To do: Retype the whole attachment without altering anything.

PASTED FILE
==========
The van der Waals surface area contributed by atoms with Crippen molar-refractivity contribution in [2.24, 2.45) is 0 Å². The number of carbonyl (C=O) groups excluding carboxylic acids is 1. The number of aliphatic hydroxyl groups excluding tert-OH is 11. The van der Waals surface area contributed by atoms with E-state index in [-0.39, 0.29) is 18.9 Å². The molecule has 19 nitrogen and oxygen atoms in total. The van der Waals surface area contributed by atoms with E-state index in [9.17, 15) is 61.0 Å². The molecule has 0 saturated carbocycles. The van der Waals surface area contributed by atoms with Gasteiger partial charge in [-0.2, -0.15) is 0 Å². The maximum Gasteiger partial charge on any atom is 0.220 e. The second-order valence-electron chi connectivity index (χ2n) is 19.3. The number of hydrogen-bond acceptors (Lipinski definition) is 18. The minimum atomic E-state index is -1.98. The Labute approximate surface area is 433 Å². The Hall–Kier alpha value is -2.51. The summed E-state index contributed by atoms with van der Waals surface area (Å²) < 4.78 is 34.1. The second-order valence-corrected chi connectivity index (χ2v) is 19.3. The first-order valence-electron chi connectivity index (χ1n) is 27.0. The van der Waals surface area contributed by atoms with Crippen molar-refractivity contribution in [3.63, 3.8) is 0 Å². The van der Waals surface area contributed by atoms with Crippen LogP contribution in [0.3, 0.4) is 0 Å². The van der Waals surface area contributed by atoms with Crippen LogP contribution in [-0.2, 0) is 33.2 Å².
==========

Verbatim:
The van der Waals surface area contributed by atoms with Crippen molar-refractivity contribution in [2.24, 2.45) is 0 Å². The number of carbonyl (C=O) groups excluding carboxylic acids is 1. The number of aliphatic hydroxyl groups excluding tert-OH is 11. The van der Waals surface area contributed by atoms with E-state index in [-0.39, 0.29) is 18.9 Å². The molecule has 19 nitrogen and oxygen atoms in total. The van der Waals surface area contributed by atoms with E-state index in [9.17, 15) is 61.0 Å². The molecule has 0 saturated carbocycles. The van der Waals surface area contributed by atoms with Gasteiger partial charge in [-0.2, -0.15) is 0 Å². The maximum Gasteiger partial charge on any atom is 0.220 e. The second-order valence-electron chi connectivity index (χ2n) is 19.3. The number of hydrogen-bond acceptors (Lipinski definition) is 18. The minimum atomic E-state index is -1.98. The Labute approximate surface area is 433 Å². The Hall–Kier alpha value is -2.51. The summed E-state index contributed by atoms with van der Waals surface area (Å²) < 4.78 is 34.1. The second-order valence-corrected chi connectivity index (χ2v) is 19.3. The first-order valence-electron chi connectivity index (χ1n) is 27.0. The van der Waals surface area contributed by atoms with Crippen molar-refractivity contribution in [3.63, 3.8) is 0 Å². The van der Waals surface area contributed by atoms with Crippen LogP contribution in [0.3, 0.4) is 0 Å². The van der Waals surface area contributed by atoms with Crippen LogP contribution in [-0.2, 0) is 33.2 Å².